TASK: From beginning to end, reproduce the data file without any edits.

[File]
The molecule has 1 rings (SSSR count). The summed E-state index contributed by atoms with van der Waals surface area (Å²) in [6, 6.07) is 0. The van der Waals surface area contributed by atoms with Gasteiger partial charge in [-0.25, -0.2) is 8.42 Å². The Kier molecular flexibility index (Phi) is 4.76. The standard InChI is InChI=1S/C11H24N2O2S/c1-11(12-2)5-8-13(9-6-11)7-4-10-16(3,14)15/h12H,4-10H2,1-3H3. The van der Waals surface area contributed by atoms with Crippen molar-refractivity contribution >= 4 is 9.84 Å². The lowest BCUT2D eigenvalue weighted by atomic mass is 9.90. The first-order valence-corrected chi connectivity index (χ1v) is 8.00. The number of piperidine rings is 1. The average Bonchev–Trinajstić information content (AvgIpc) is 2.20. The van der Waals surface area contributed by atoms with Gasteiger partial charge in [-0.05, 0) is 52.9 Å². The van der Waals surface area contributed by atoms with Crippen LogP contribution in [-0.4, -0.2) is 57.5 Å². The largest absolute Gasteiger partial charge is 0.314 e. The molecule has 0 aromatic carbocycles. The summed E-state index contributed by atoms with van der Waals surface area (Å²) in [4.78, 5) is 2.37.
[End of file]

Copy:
The molecule has 1 rings (SSSR count). The summed E-state index contributed by atoms with van der Waals surface area (Å²) in [6, 6.07) is 0. The van der Waals surface area contributed by atoms with Gasteiger partial charge in [-0.25, -0.2) is 8.42 Å². The Kier molecular flexibility index (Phi) is 4.76. The standard InChI is InChI=1S/C11H24N2O2S/c1-11(12-2)5-8-13(9-6-11)7-4-10-16(3,14)15/h12H,4-10H2,1-3H3. The van der Waals surface area contributed by atoms with Crippen molar-refractivity contribution >= 4 is 9.84 Å². The lowest BCUT2D eigenvalue weighted by atomic mass is 9.90. The first-order valence-corrected chi connectivity index (χ1v) is 8.00. The number of piperidine rings is 1. The average Bonchev–Trinajstić information content (AvgIpc) is 2.20. The van der Waals surface area contributed by atoms with Gasteiger partial charge in [-0.05, 0) is 52.9 Å². The van der Waals surface area contributed by atoms with Crippen LogP contribution in [-0.4, -0.2) is 57.5 Å². The largest absolute Gasteiger partial charge is 0.314 e. The molecule has 0 aromatic carbocycles. The summed E-state index contributed by atoms with van der Waals surface area (Å²) in [4.78, 5) is 2.37.